As an international engineering consultancy, Atkins has broad experience of how direct procurement has been used for infrastructure projects around the world, particularly in the Middle East. Matthew Toy, Atkins’ client director (international water), believes the UK water sector can learn a great deal from a number of successful projects in the region, including a wastewater treatment facility in the emirate of Ajman and the new Muharraq wastewater treatment works in the Kingdom of Bahrain. Both projects were backed by the same funding and operating model: build, own, operate, and transfer (Boot).

For the development in Ajman, the Ajman Sewerage Private Company was awarded the contract to provide the service, and build and own the assets for 25 years, operating on behalf of the Emirate of Ajman. A private finance consortium provided funding for the design and construction of the wastewater treatment facility. Atkins was involved as the lender’s engineer, responsible for quantifying and explaining any engineering risk and interpreting that in terms of cost.

Toy says that as the facility is now operational, the loan is being repaid through billing customers. “Once the concession period has elapsed, the company will hand everything over to the client. It’s a model that’s very similar to direct procurement,” he explains.

“For me, these examples of direct procurement should give us the confidence that, when introduced, it will bring state-of-the-art, innovative solutions that provide the best value for the customer.”

Despite offering more opportunities for companies to innovate and build on best practice from other operators around the world, the DPC approach is not without challenges for water companies and the wider industry. “A concern for some about direct procurement is its impact on competition in the industry,” says Ledger. “With the potential for more overseas operators having a direct route into the UK market, some traditional UK-based suppliers might see that as an added threat. That could be an anxiety for the supply chain.

“But there’s a flip-side to that – I really think increased competition should be seen as a great opportunity, not a disadvantage.”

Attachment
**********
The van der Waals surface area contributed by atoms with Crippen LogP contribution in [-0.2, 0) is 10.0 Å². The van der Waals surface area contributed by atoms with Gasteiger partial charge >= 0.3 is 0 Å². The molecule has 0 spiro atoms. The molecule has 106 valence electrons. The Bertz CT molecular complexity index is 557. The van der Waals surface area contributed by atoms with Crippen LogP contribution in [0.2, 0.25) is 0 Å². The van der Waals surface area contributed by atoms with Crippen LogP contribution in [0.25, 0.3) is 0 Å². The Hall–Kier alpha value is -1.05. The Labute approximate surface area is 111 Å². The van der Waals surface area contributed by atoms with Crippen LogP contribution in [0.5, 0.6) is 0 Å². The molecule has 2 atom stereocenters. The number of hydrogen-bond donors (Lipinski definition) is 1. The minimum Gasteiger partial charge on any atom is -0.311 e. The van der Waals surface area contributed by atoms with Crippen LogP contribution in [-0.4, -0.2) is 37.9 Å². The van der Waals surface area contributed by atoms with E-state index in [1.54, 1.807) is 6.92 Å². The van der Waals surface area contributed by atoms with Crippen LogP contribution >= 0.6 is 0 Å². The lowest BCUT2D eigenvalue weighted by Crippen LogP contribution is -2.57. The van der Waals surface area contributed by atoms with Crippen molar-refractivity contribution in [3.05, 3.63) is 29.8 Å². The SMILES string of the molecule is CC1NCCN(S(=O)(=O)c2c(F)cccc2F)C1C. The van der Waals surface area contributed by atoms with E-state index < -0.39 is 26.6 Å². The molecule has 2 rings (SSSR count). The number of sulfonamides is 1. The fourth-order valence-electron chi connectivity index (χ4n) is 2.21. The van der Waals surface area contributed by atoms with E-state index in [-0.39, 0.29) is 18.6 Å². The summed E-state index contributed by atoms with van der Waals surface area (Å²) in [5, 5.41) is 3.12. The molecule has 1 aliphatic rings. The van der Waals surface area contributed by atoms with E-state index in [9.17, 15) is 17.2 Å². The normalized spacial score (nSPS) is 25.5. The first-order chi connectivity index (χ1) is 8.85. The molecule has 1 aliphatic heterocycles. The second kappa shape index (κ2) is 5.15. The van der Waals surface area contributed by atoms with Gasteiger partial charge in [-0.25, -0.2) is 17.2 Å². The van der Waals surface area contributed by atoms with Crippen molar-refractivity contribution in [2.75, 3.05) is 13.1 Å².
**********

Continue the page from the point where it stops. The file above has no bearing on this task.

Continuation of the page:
Ledger also acknowledges that companies could perceive DPC as making some procurement more complex.

“I’m not saying it will become more complicated, but it might be a concern for some companies. For example, at the moment bidders pick up their bid costs, so if the bidding becomes more complicated, then that would be a disadvantage for the supply chain,” he says.

But Ofwat anticipates a more entrenched challenge facing the sector. “The main challenge for [water companies], as we see it, is a shift in mindset for what they do. Direct procurement would move them from provider to procurer to find the best value solution for customers,” Knowles explains.

“In our methodology we’ve been clear that we expect a strong focus on running robust procurement processes and in particular running robust contract management processes because these contracts will have a long life, perhaps between 15 and 25 years. It’s very important that these contracts are managed robustly.”

In a bid to address potential concerns while developing the PR19 methodology, Ofwat engaged with the sector through several rounds of consultations. The first proposals around direct procurement date back to around December 2015, with further rounds of proposals again in 2016 and 2017.

“There has been a long process in shaping the final proposal,” Knowles says. “We’ve had a lot of opportunity to engage with the industry and get feedback.

“As with all of our consultations, we take on board the feedback and build that into our proposals. I think you can see that in the difference between the draft proposals we put out in July and the final proposals in December. We noted in the document that where people had suggested tweaks to the methodology, and where we thought it was appropriate, we have put them in at a very detailed level.”

One of the “suggested tweaks” was more clarity on the proposed £100M threshold for projects eligible for direct procurement. “Someone questioned whether the £100 million threshold was a hard threshold or whether you can go below it. We said that it is fine to have a proposal that can go below that threshold; if you think it’s going to work and is going to provide value for money then we’ll consider that on its merit,” Knowles says. “That is the sort of real granular detail that they’ve gone into and we have taken that on board and built that into our proposals.”

The ultimate test will be how much financial investment direct procurement attracts and whether the £100 million threshold has been pitched correctly. Ledger is confident there will be plenty of investors prepared to support these projects. “If the deal is right then they’ll invest,” he says. “We’ll have to wait and see how successful direct procurement will be, but the £100 million threshold should not be viewed as a hard and fast rule. If there is a great project valued at around £90 million to £95 million, companies should not be deterred from considering the direct procurement route.”